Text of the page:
Pacific Standard Time: Los Angeles Art, 1945-1980

Pacific Standard Time: Los Angeles Art, 1945-1980

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Pacific Standard Time: Los Angeles Art, 1945-1980 5 out of 5 based on 0 ratings. 1 reviews.
Grady1GH More than 1 year ago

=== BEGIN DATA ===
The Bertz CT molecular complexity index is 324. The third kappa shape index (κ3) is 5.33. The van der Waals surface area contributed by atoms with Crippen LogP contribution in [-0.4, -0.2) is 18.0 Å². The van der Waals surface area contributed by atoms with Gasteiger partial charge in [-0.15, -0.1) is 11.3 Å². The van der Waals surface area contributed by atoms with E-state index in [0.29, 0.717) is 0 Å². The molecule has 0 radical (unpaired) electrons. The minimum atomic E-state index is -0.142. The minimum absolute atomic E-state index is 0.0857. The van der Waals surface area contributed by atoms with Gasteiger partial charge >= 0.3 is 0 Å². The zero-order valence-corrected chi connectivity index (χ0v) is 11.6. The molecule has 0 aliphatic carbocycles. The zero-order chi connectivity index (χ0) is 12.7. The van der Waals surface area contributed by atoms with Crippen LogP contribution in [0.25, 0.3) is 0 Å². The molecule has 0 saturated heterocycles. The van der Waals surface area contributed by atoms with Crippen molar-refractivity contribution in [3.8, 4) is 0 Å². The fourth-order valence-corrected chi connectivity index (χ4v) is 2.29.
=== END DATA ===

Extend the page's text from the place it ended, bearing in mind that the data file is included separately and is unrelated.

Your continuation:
Finally the exhibition all of Los Angeles has been waiting Pacific Standard Time: Timeline 1945-1980 opens and this is the catalogue that captures the essence of a multifacted experience that incorporates museums, art galleries, music ensembles such a s the LA Philharmonic, theater etc. It is a blockbuster an the book manages to distill the events well. to quote the PR, 'When organizers say that Pacific Standard Time, which focuses on four or so decades of LA art, is "the largest cultural collaboration ever undertaken in the region" they are in no way stretching things. The mega, multi-museum, multi-month show has been years in the making. And the participating institutions? There are over 60 of them around the Southern California area. Imagine trying to wrangle 60 people on one project. Not easy. Now imagine coordinating 60 museums and galleries, venues that have various goals and projects and budgets and space availabilities. The planning and the scheduling have all dovetailed nicely. The book outlines the timeline to be studied very well. 1945: Neapolitan immigrant Simon Rodia is midway through building the biggest, weirdest and least commercially viable sculpture in Los Angeles in the historically black neighborhood of Watts, the Watts Towers. Rumor has it that an alternate site was where the Beverly Hilton is in Beverly Hills, which, some argue, would have been a better long-term real estate deal for Rodia. 1947: Artist Kenneth Anger makes Fireworks, one of his few surviving early films. The Santa Monica native, onetime child actor, avowed occultist and author of movie-industry scandal compendium Hollywood Babylon, with his mix of glamour, power and sexuality, is our first truly significant homegrown Los Angeles artist, even if most people think of him only as a gay magician. 1955: The future co-founder of CalArts opens the most ridiculously successful art project in the history of mankind: Disneyland. It isn't known if any art critics attended the opening. 1956: Venice-based Charles and Ray Eames (that's husband and wife, not brothers) design the Eames lounge chair, the first and only chair inspired by a first baseman's mitt. 1957: Curator Walter Hopps, artist Ed Kienholz and poet Bob Alexander open Ferus Gallery, seen as the origin myth for contemporary art in the city -- especially if you're talking to Irving Blum, who quit selling furniture to take over the gallery in 1958 and turned this ragtag bunch of beatniks into an excellent business decision. 1962: Walter Hopps, now curator at the Pasadena Art Museum, curates the first museum exhibition of American pop art, followed in 1963 by the first retrospective of Marcel Duchamp. His amazing vision, compounded by his practical inability to show up on time, gets him fired in 1967. 1964: David Hockney moves to Los Angeles, ostensibly to better research two important subjects of his work: pools and boys. 1968: Bruce Nauman moves to Pasadena, where he figures out one of the most important breakthroughs in modern art, which later wins him a Golden Lion at the Venice Biennale: Pacing around and drinking too much coffee can be art. 1970: John Baldessari cremates his paintings, brings his "happenings" West, David Hammons prints his body, CalArts opens as perhaps the first conceptual art school and Paul McCarthy settles in Los Angeles. A pretty damn good year. 1971: Although Channa Horwitz was tacitly included in LACMA's famous "Art and Tech